Companies and brands spend millions on creativity and airtime to secure the audience and all round PR value of a TV advertising spot during the Super Bowl. In fact it was a tech company that created the craze for high concept ads in the breaks during transmission. In 1984 Apple introduced the Macintosh to the world during the Super Bowl with an ad directed by Ridley Scott.
No surprise then that Google chose this sporting event to launch its first ever TV ad, called Parisian Love. Well, sort of. In fact Google first launched the TV ad on YouTube, a service which it incidentally owns.
A greater example of the blurring of boundaries between conventional and digital channels it would be hard to find. This was one of a series of short videos that Google launched on YouTube a few months ago. It was the positive reaction in that channel that prompted Google chiefs to air at during the big game. “It’s had such a positive reaction on YouTube, that we decided to share it with a wider audience” blogged Google CEO Eric Schmidt. So in effect the decision to air this ad was at least in part, crowd sourced.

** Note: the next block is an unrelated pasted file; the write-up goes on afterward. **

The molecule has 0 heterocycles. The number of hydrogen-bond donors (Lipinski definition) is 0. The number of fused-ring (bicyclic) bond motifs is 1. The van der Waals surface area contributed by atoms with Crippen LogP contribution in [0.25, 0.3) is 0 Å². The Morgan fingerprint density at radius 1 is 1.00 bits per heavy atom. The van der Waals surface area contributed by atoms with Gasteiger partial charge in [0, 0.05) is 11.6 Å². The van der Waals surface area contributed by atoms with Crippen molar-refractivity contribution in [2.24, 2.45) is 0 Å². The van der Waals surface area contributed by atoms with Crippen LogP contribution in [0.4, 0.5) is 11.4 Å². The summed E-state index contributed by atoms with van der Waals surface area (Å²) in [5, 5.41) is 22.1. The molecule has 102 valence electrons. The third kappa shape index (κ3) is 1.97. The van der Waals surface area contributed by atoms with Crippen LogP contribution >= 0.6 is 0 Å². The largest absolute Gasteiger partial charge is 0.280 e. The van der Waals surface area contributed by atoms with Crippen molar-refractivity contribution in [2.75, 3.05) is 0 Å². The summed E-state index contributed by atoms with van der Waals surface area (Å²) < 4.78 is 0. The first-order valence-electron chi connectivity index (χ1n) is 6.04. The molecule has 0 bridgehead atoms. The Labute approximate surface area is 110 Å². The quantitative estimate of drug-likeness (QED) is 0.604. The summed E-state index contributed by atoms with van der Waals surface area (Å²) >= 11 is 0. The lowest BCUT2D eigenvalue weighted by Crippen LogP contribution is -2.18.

Whilst the concept is imaginative, a love story told with search terms, the execution is far from big budget, in fact it is a series of screen shots from the world’s favourite search engine.
Moreover this is a text book example of how offline media fuels online. Take a look at the YouTube stats. (to see the latest click here and then on the video page click on the Statistics & Data drop down menu below the clip.) The video took three months to gain a million views and then added another half a million overnight when the ad aired.
Not many compared with the 100 million that view the Super Bowl on TV, but it is still early days for social media.